Entries for disks attached to 3ware controllers and SSDs in mdadm-Raid-arrays in the “/etc/smartd.conf” file

In the system MySRV I use a configuration

  • of multiple mdadm RAID-arrays consisting of assigned SSD-partitions of a stack of 4 SSDs
  • and 4 conventional hard-disks attached to a 3ware controller, forming a RAID 10-array.

In addition the host contains a further stand alone SSD.

For disks attached to a 3ware-controller we need a special form of the directives in the “smartd.conf”-file. Actually, some examples for such directives are given in a 3ware-related commentary section of “/etc/smartd.conf”. You may find something directly suitable for your purposes there.

What about devices which are members of mdadm-controlled SW-Raid arrays? Well, the nice thing is that in contrast to HW-controlled Raid-disks the SMART-daemon can access SSDs (or hard disks) on a mdadm-controlled SW-Raid-array directly! Without any special options! Actually, folks familiar with “mdadm” would have expected this for very basic reasons … But this is yet another story … We just accept the fact as one example ofthe power of Linux.

Thus, for my special system MySYS I just disabled the line with “Devicescan” and inserted the following lines into “/etc/smartd.conf”:

DEFAULT -d removable -s (S/../../7/03)
# Monitor SSDs contributing to different mdadm based SSD-Raid-arrays via (vertical) stacks of partitions 
/dev/sda -d sat -a -o off
/dev/sdb -d sat -a -o off
/dev/sdc -d sat -a -o off
/dev/sdd -d sat -a -o off

# Monitor additional stand alone SSD 
/dev/sde -d sat -a -o off

# Monitor HDs attached to 3ware controller with a Raid 10 configuration 
/dev/twa0 -d 3ware,0 -F samsung -a -o off
/dev/twa0 -d 3ware,1 -F samsung -a -o off
/dev/twa0 -d 3ware,2 -F samsung -a -o off
/dev/twa0 -d 3ware,3 -F samsung -a -o off

Disclaimer: Never copy the statements and later discussed smartctl-commands above without a thorough study of the literature and documentation on smart, smartctl and smartd. Check the preconditions of applying the directives and commands carefully with respect to your actual HW-/SW-configuration and the type of SSDs and hard disks used there! You have to find out about the correct settings for your system-configuration on your own.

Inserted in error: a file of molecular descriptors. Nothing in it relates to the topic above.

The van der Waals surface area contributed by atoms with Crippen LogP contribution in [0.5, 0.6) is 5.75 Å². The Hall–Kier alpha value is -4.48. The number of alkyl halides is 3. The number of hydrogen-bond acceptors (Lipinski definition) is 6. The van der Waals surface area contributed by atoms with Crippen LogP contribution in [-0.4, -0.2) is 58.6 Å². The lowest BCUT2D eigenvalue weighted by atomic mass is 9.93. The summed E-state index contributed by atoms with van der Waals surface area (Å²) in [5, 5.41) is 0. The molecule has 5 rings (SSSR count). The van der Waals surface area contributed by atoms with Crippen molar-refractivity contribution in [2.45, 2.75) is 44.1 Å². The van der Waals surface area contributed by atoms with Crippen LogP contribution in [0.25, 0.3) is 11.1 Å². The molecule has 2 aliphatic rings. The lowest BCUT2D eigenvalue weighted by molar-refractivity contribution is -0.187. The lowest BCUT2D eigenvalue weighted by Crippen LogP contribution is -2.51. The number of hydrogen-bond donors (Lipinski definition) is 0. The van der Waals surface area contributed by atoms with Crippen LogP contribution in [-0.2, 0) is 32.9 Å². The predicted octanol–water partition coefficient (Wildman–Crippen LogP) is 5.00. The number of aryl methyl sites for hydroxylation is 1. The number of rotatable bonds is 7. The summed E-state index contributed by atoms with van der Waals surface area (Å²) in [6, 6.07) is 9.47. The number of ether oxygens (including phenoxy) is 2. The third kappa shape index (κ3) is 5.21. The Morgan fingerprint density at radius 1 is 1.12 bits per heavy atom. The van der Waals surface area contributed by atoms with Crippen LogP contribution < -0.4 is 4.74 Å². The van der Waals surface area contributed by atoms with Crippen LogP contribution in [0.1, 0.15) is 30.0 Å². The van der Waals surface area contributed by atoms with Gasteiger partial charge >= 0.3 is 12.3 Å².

Warning: The effects of the “-a” option and especially of the planned automatic disk tests initiated via the “DEFAULT”-statement may be different for SCSI or SATA-disks. Some options may even lead to data loss on older Samsung disks. I will not take any responsibility
for any problems caused by applying the settings displayed above to YOUR systems. Get advice of a professional regarding RAID-configurations and smartctl ahead of any experiments.

Having this said, the expert sees that I plan short self tests of the disks on every Sunday at 3 AM. Such tests will temporarily reduce the performance of the affected disks and as a consequence also of the various RAID-configurations the disk or any of its partitions might be a part of. At least on my system such a test will, however, not render the defined RAID-arrays unusable.

I could test this for a SATA-device and mdadm e.g. by using a suitable smartctl-command as

smartctl -t short /dev/sdc

and watching the continuing operation of a related RAID-array by

mdadm -D /dev/mdxxx

The corresponding smartcl-command for a 3ware RAID-disk would e.g. be

smartctl -t short /dev/twa0 -d 3ware,3 -F samsung.

As said above: Be careful with such tests on productive systems.

By the way: Only for the 3ware disks you may get an information about the starting of the test in a smartd related log-file (see below). If no errors are found, the logs will NOT show any special message.

At least on an Opensuse system the other settings and options for the various disks are discussed and explained in the commentary sections of the file:

#   -d TYPE Set the device type: ata, scsi, marvell, removable, 3ware,N, hpt,L/M/N
#   -o VAL  Enable/disable automatic offline tests (on/off)
#   -H      Monitor SMART Health Status, report if failed
#   -l TYPE Monitor SMART log.  Type is one of: error, selftest
#   -f      Monitor for failure of any 'Usage' Attributes
#   -p      Report changes in 'Prefailure' Normalized Attributes
#   -u      Report changes in 'Usage' Normalized Attributes
#   -t      Equivalent to -p and -u Directives
#   -a      Default: equivalent to -H -f -t -l error -l selftest -C 197 -U 198
#   -F TYPE Use firmware bug workaround. Type is one of: none, samsung


# Monitor 4 ATA disks connected to a 3ware 6/7/8000 controller which uses
# the 3w-xxxx driver. Start long self-tests Sundays between 1-2, 2-3, 3-4, 
# and 4-5 am.
# NOTE: starting with the Linux 2.6 kernel series, the /dev/sdX interface
# is DEPRECATED.  Use the /dev/tweN character device interface instead.
# For example /dev/twe0, /dev/twe1, and so on.
#/dev/sdc -d 3ware,0 -a -s L/../../7/01
#/dev/sdc -d 3ware,1 -a -s L/../../7/02
#/dev/sdc -d 3ware,2 -a -s L/../../7/03
#/dev/sdc -d 3ware,3 -a -s L/../../7/04